W. O. Grubb was recently tasked with a complex lift for the Smithsonian’s new National Museum of African American History and Culture. The company chose two Grove GMK7550s for a dual lift to ensure the project was completed with the best tools for the job.
The lifts took place immediately adjacent to the National Mall. The first lift was to place a nearly 50 USt railway car that was so large, it had to be put in place before construction of the museum could be completed around it.
The lift took place on Constitution Avenue, next to the National Mall and in view of the Washington Monument. The road was closed and the two Grove cranes moved in to set the shrink-wrapped railway car into a 60 foot deep construction pit. The two cranes were on opposite sides of the 80 foot railway car, which was rigged with two straps on each side with 10 foot spreader beams. The straps were connected to beams underneath the car to avoid damage from hooking to it directly. It was then lowered in place.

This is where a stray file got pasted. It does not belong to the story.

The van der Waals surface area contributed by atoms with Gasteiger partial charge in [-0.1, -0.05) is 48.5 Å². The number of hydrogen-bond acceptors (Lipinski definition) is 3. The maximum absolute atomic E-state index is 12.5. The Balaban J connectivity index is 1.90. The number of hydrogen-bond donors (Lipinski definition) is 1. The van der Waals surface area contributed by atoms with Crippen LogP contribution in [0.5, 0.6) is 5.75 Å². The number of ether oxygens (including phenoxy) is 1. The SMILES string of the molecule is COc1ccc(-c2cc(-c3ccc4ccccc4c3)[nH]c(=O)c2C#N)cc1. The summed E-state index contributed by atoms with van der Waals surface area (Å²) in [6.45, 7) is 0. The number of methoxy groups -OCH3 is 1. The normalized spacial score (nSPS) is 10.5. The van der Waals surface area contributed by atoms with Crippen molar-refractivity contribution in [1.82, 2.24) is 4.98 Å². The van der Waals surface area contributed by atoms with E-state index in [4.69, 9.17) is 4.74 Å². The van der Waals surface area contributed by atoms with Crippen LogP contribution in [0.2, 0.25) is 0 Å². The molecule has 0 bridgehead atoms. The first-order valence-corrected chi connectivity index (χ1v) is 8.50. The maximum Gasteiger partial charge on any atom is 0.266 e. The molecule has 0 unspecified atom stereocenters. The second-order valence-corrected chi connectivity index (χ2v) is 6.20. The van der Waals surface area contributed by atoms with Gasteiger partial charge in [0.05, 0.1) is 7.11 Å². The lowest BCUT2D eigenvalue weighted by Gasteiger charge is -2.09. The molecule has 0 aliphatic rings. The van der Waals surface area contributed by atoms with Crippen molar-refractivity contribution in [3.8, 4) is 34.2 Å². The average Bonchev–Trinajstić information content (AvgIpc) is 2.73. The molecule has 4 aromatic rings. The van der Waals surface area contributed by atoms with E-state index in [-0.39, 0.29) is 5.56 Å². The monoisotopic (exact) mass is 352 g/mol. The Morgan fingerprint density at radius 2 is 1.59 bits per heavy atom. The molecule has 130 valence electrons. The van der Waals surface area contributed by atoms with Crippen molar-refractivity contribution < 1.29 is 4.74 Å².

The GMK7550 is Grove’s largest all-terrain crane. It can lift up to 550 US tons and has a 197 foot Megaform boom. The crane features Megatrak suspension on a seven-axle carrier, a removable rear outrigger box, an Allison automatic transmission and a Twin-Lock boom pinning system. When rigged with an 82 foot to 259 foot luffing jib and inserts, the crane can achieve a maximum tip height of 430 feet.
The second lift involved placing a guard tower into the pit that was used in the 1930s at Angola, the Louisiana State Penitentiary, which was known as one of the worst in the country. A 17.5 US ton concrete tower and corrugated steel roof made up the tower that was lifted into the pit by a single Grove GMK7550.